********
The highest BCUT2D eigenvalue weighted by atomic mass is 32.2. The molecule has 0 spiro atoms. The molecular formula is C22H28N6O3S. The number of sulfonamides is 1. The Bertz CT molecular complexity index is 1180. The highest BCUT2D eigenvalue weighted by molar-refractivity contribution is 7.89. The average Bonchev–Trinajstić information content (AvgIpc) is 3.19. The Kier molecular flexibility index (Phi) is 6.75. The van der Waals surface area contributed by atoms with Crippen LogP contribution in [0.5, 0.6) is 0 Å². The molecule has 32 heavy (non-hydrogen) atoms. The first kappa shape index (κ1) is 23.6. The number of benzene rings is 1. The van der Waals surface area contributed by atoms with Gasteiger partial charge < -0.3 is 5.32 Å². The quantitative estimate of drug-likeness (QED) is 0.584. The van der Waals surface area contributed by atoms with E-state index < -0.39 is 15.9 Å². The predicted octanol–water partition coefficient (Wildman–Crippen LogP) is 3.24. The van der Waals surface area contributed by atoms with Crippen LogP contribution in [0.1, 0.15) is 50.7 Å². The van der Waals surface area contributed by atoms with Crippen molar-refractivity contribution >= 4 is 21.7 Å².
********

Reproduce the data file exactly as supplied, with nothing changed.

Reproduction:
The highest BCUT2D eigenvalue weighted by atomic mass is 32.2. The molecule has 0 spiro atoms. The molecular formula is C22H28N6O3S. The number of sulfonamides is 1. The Bertz CT molecular complexity index is 1180. The highest BCUT2D eigenvalue weighted by molar-refractivity contribution is 7.89. The average Bonchev–Trinajstić information content (AvgIpc) is 3.19. The Kier molecular flexibility index (Phi) is 6.75. The van der Waals surface area contributed by atoms with Crippen LogP contribution in [0.5, 0.6) is 0 Å². The molecule has 32 heavy (non-hydrogen) atoms. The first kappa shape index (κ1) is 23.6. The number of benzene rings is 1. The van der Waals surface area contributed by atoms with Gasteiger partial charge < -0.3 is 5.32 Å². The quantitative estimate of drug-likeness (QED) is 0.584. The van der Waals surface area contributed by atoms with E-state index < -0.39 is 15.9 Å². The predicted octanol–water partition coefficient (Wildman–Crippen LogP) is 3.24. The van der Waals surface area contributed by atoms with Crippen LogP contribution in [0.1, 0.15) is 50.7 Å². The van der Waals surface area contributed by atoms with Crippen molar-refractivity contribution >= 4 is 21.7 Å².